action"! Naked aggression is illegal, he could have
said. Then he reviews the three possible grounds for a
war. You could have a war if Iraq attacked you. Iraq
had not attacked the US. Or you could have a war if it
was a humanitarian intervention (e.g. under the
genocide convention). But Saddam's major campaigns of
death had been a decade before. Or you could get a
United Nations Security Council resolution authorizing
the war, in accordance with the UN charter. But
Goldsmith makes it clear he thought you would need a
new resolution, that the old ones wouldn't work for
The Attorney General of the United Kingdom thought the
reports Dearlove and Straw were bringing back from
Washington reeked of an illegal war. People who plan
out illegal wars are war criminals. He knew this. He
was stuck, however. They were all stuck.
The man from Connecticut with the Crawford ranch had
decided to cut down some trees. And they were all
hostages in his guest house and he was going to put
chain saws in their hands and make them help, whether
they liked it or not. Goldsmith's hands trembled as he
reached out for the chainsaw rig. He saw himself and
the others sitting in the Hague, one day, facing the
same judges that Milosevic harangued. Charged.
But it is a long way from Crawford to the Hague. The
man from Connecticut with the cowboy boots and the
fake twang would get away with it. They would all get
away with it.
But people would know they had lied.
Proof the Fix Was In
by Ray McGovern
"Intelligence and facts are being fixed around the
Never in our wildest dreams did we think we would see
those words in black and white – and beneath a SECRET
stamp, no less. For three years now, we in Veteran
Intelligence Professionals for Sanity (VIPS) have been
saying that the CIA and its British counterpart, MI-6,
were ordered by their countries' leaders to "fix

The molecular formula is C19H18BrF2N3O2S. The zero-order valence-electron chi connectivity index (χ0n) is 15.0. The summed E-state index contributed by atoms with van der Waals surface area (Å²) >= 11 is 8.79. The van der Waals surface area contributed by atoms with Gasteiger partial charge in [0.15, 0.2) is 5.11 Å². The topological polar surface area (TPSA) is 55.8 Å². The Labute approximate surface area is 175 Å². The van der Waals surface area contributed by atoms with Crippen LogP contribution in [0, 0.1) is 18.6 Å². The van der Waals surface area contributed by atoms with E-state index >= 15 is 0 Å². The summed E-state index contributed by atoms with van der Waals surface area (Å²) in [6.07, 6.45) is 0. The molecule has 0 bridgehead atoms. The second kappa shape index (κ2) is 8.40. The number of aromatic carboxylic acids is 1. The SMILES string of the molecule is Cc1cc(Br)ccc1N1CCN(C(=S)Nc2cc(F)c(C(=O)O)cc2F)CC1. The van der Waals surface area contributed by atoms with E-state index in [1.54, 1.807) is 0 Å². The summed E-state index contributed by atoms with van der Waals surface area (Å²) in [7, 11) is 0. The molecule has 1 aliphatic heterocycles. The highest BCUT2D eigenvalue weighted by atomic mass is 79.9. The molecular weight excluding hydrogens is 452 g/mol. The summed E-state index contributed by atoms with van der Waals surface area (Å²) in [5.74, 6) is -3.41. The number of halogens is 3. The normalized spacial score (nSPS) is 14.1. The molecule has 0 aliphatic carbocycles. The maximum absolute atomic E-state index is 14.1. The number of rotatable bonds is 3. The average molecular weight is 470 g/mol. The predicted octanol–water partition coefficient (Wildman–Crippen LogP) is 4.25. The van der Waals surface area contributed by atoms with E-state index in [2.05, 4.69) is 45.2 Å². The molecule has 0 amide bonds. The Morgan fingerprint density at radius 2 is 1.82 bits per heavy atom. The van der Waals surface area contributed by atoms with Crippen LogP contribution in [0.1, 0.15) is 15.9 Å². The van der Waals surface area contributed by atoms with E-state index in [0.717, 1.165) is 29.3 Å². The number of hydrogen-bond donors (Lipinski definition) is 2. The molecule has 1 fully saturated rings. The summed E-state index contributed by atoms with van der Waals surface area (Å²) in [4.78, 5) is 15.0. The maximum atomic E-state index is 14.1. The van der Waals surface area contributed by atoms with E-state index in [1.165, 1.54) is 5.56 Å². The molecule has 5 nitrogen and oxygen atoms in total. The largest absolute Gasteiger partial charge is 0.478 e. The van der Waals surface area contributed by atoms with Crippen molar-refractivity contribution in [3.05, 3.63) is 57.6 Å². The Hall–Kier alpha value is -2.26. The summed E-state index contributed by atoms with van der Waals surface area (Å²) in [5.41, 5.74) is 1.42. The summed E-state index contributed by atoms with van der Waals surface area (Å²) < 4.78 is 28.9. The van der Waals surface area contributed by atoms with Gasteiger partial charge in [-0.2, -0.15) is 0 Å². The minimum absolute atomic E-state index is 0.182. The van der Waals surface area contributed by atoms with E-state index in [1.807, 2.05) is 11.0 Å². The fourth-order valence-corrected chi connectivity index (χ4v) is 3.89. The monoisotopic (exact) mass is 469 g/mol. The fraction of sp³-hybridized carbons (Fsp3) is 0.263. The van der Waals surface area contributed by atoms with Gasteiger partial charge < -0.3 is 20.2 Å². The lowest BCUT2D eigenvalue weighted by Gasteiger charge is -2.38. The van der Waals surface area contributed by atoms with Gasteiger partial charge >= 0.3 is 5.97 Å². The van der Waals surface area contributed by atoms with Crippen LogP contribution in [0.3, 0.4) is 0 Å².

facts" to "justify" an unprovoked war on Iraq. More
often than not, we have been greeted with stares of
Warren Strobel and John Walcott.
SECRET AND STRICTLY PERSONAL - UK EYES ONLY
From: Matthew Rycroft
Date: 23 July 2002
S 195 /02
cc: Defence Secretary, Foreign Secretary,
Attorney-General, Sir Richard Wilson, John Scarlett,
Francis Richards, CDS, C, Jonathan Powell, Sally
Morgan, Alastair Campbell
IRAQ: PRIME MINISTER'S MEETING, 23 JULY
Copy addressees and you met the Prime Minister on 23
July to discuss Iraq.
This record is extremely sensitive. No further copies
should be made. It should be shown only to those with
a genuine need to know its contents.
John Scarlett summarised the intelligence and latest
JIC assessment. Saddam's regime was tough and based on
extreme fear. The only way to overthrow it was likely
to be by massive military action. Saddam was worried
and expected an attack, probably by air and land, but
he was not convinced that it would be immediate or
overwhelming. His regime expected their neighbours to
line up with the US. Saddam knew that regular army
morale was poor. Real support for Saddam among the
public was probably narrowly based.
C reported on his recent talks in Washington. There
was a perceptible shift in attitude. Military action
was now seen as inevitable. Bush wanted to remove
Saddam, through military action, justified by the
conjunction of terrorism and WMD. But the intelligence
and facts were being fixed around the policy. The NSC
had no patience with the UN route, and no enthusiasm
for publishing material on the Iraqi regime's record.
There was little discussion in Washington of the
aftermath after military action.
CDS said that military planners would brief CENTCOM on
1-2 August, Rumsfeld on 3 August and Bush on 4 August.
The two broad US options were:
(a) Generated Start. A slow build-up of 250,000 US
troops, a short (72 hour) air campaign, then a move up
to Baghdad from the south. Lead time of 90 days (30
days preparation plus 60 days deployment to Kuwait).
(b) Running Start. Use forces already in theatre (3 x
6,000), continuous air campaign, initiated by an Iraqi
casus belli. Total lead time of 60 days with the air
campaign beginning even earlier. A hazardous option.
The US saw the UK (and Kuwait) as essential, with
basing in Diego Garcia and Cyprus critical for either